#1308 Marine Links Bettina’s Bowman-In-the-Middle Key to Sikorski Smolensk Crash

Plum City (Abel Danger.net). United States Marine Field McConnell has linked Bettina Jordan Barber’s sale of Bowman-in-the-Middle C4I radio key to Rupert Murdoch’s (PPE 1952) agents, to the alleged deployment by Radek Sikorski (PPE 1984), the former Polish Minister of Defense, of an Honourable Artillery Company surveillance and target acquisition team to engineer the 10 April 2010 crash near Smolensk of a Polish Air Force Tupolev Tu-154M aircraft and the murder of all survivors.

Prequel 1:
#1307 Marine Links Honourable Artillery’s Bowman Radio to Valerie Hits and Hillary Clot

McConnell invites Bettina’s UK MoD colleagues to investigate the Bowman C4I OODA loop to see if they can identify and plug the source of the Honourable Artillery Company’s leak using suggested clues below …

 Katyn Massacre, Gabriele Taylor, Hitler Jugend and Murdoch, Clinton and Sikorski’s PPE

“Tragedy Strikes Poland. President Lech Kaczynski killed in plane crash [Murdoch Wags the Dog!].”

“ASSASSINATION! – Enhanced Smolensk Russia crash site video”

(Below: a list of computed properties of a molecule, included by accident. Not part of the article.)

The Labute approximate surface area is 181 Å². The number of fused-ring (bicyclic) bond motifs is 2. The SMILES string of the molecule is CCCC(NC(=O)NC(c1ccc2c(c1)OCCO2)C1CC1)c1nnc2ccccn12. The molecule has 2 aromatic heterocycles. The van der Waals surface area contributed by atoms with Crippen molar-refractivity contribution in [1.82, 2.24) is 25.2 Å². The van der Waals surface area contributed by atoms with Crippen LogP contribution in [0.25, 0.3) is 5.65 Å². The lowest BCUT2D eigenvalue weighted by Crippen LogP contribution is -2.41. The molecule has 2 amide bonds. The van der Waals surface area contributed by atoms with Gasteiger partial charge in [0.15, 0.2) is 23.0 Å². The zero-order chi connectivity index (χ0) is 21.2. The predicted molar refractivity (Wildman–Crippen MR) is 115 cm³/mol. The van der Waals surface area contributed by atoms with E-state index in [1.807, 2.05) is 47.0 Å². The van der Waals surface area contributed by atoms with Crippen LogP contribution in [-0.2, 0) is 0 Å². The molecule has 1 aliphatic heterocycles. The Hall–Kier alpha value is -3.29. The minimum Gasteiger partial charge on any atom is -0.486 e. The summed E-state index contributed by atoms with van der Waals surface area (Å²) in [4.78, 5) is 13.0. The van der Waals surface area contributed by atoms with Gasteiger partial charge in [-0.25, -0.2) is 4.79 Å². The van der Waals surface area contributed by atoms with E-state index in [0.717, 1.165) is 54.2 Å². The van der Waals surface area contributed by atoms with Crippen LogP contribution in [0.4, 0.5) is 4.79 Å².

“The 2010 Polish Air Force Tu-154 crash occurred on 10 April 2010 when a Tupolev Tu-154M aircraft of the Polish Air Force crashed near the city of Smolensk, Russia, killing all 96 people on board. These included president Lech Kaczyński and his wife Maria, former president Ryszard Kaczorowski, the chief of the Polish General Staff and other senior Polish military officers, the president of the National Bank of Poland, Poland’s deputy foreign ministerPolish government officials, 15 members of the Polish parliament, senior members of the Polish clergy, and relatives of victims of the Katyn massacre. They were en route from Warsaw to attend an event marking the 70th anniversary of the massacre; the site is approximately 19 kilometres (12 mi) west of Smolensk.